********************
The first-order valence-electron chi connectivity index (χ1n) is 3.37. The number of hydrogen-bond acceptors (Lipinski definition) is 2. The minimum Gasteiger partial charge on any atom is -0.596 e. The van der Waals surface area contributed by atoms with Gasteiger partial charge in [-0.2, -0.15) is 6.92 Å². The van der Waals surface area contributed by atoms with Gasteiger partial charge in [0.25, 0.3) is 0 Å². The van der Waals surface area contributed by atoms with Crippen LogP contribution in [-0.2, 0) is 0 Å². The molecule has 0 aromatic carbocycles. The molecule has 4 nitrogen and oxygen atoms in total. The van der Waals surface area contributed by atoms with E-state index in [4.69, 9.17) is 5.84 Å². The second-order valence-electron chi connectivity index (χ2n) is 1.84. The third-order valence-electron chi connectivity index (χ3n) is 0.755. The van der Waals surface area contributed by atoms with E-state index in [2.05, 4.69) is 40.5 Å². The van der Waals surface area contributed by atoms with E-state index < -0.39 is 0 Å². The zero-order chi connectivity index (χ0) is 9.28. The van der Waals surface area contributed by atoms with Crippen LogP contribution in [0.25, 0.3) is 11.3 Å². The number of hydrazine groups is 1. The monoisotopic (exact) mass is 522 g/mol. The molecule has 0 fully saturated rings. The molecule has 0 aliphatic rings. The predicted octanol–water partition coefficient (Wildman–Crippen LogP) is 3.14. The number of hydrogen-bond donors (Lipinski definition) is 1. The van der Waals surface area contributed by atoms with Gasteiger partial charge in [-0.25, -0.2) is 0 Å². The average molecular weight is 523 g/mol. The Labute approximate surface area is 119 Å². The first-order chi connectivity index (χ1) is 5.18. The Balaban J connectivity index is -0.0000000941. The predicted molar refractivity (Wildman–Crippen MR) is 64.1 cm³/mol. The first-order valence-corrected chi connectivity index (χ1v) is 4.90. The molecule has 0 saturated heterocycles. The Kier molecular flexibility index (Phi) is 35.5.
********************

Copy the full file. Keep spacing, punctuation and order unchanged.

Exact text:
The first-order valence-electron chi connectivity index (χ1n) is 3.37. The number of hydrogen-bond acceptors (Lipinski definition) is 2. The minimum Gasteiger partial charge on any atom is -0.596 e. The van der Waals surface area contributed by atoms with Gasteiger partial charge in [-0.2, -0.15) is 6.92 Å². The van der Waals surface area contributed by atoms with Gasteiger partial charge in [0.25, 0.3) is 0 Å². The van der Waals surface area contributed by atoms with Crippen LogP contribution in [-0.2, 0) is 0 Å². The molecule has 0 aromatic carbocycles. The molecule has 4 nitrogen and oxygen atoms in total. The van der Waals surface area contributed by atoms with E-state index in [4.69, 9.17) is 5.84 Å². The second-order valence-electron chi connectivity index (χ2n) is 1.84. The third-order valence-electron chi connectivity index (χ3n) is 0.755. The van der Waals surface area contributed by atoms with E-state index in [2.05, 4.69) is 40.5 Å². The van der Waals surface area contributed by atoms with E-state index < -0.39 is 0 Å². The zero-order chi connectivity index (χ0) is 9.28. The van der Waals surface area contributed by atoms with Crippen LogP contribution in [0.25, 0.3) is 11.3 Å². The number of hydrazine groups is 1. The monoisotopic (exact) mass is 522 g/mol. The molecule has 0 fully saturated rings. The molecule has 0 aliphatic rings. The predicted octanol–water partition coefficient (Wildman–Crippen LogP) is 3.14. The number of hydrogen-bond donors (Lipinski definition) is 1. The van der Waals surface area contributed by atoms with Gasteiger partial charge in [-0.25, -0.2) is 0 Å². The average molecular weight is 523 g/mol. The Labute approximate surface area is 119 Å². The first-order chi connectivity index (χ1) is 5.18. The Balaban J connectivity index is -0.0000000941. The predicted molar refractivity (Wildman–Crippen MR) is 64.1 cm³/mol. The first-order valence-corrected chi connectivity index (χ1v) is 4.90. The molecule has 0 saturated heterocycles. The Kier molecular flexibility index (Phi) is 35.5.